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Reply to "Z1000 power"

I think all posters here have made some good points.  To summarize:

Watts are the way electrical (and motive) power is universally measured (which is the unit in question in the OP).  .

It's also true that electrical current flow in Amps is the number of electrons flowing through a conductor in a given time time (6.242 × 1018 electrons per second) and this is what produces work (energy in the forms of magnetic fields and heat).

And without sufficient Voltage (Electromotive Force) to drive the load resistance, the work won't get done sufficiently to move the trains.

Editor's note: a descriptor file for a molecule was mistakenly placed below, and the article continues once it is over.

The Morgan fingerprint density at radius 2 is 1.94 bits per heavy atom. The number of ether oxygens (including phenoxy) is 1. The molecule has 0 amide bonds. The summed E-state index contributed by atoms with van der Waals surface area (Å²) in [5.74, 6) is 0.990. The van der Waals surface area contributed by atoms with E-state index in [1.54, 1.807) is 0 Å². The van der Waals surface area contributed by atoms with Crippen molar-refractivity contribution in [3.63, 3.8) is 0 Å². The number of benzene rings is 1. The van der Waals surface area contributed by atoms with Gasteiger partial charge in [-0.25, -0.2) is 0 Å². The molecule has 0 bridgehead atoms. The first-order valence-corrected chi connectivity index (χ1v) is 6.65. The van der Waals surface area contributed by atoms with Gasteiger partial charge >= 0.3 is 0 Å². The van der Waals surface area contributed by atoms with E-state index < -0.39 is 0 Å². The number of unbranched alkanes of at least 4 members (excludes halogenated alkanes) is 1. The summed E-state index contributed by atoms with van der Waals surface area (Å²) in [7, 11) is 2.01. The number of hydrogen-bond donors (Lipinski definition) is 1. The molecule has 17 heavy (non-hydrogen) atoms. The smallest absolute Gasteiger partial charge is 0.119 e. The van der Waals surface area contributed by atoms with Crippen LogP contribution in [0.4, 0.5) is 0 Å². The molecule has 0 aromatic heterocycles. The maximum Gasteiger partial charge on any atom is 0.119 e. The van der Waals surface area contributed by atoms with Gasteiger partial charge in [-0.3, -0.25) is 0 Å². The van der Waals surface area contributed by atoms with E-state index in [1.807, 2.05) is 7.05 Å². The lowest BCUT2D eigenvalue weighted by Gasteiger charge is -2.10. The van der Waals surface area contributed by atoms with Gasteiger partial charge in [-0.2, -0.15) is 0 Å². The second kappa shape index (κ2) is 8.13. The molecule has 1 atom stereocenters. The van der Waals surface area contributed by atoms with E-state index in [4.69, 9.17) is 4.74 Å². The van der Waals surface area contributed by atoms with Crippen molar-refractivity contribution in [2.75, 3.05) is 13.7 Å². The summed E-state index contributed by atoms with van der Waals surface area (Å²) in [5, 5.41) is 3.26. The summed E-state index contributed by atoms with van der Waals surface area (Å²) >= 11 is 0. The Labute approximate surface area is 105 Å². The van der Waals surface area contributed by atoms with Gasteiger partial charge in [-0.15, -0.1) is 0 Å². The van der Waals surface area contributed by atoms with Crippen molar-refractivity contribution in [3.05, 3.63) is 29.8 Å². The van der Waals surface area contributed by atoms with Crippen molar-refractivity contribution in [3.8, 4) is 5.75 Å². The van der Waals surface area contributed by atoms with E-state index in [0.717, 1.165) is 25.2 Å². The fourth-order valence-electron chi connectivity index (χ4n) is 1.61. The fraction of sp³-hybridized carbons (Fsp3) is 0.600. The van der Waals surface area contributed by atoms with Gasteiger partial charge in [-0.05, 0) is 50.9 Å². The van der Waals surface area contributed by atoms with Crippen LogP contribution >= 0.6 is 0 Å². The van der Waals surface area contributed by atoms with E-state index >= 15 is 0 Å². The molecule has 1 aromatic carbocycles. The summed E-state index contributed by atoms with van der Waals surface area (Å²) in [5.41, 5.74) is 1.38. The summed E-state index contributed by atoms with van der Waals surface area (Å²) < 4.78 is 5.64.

So then maybe the question could be restated to be: How many trains running does it take to equal the minimum load resistance (reactance) of around 3.27 Ohms before this circuit powered by a Z1000 will still function before its circuit breaker trips at around 5 to 5.5 Amps?

There are several different ways to figure out the answer to the question including testing by running 2 specific locomotives and some number of cars on a given track with the tightest curves and steepest grade on that layout and either measuring the current flow or making the Z1000 breaker trip.

Last edited by SteveH
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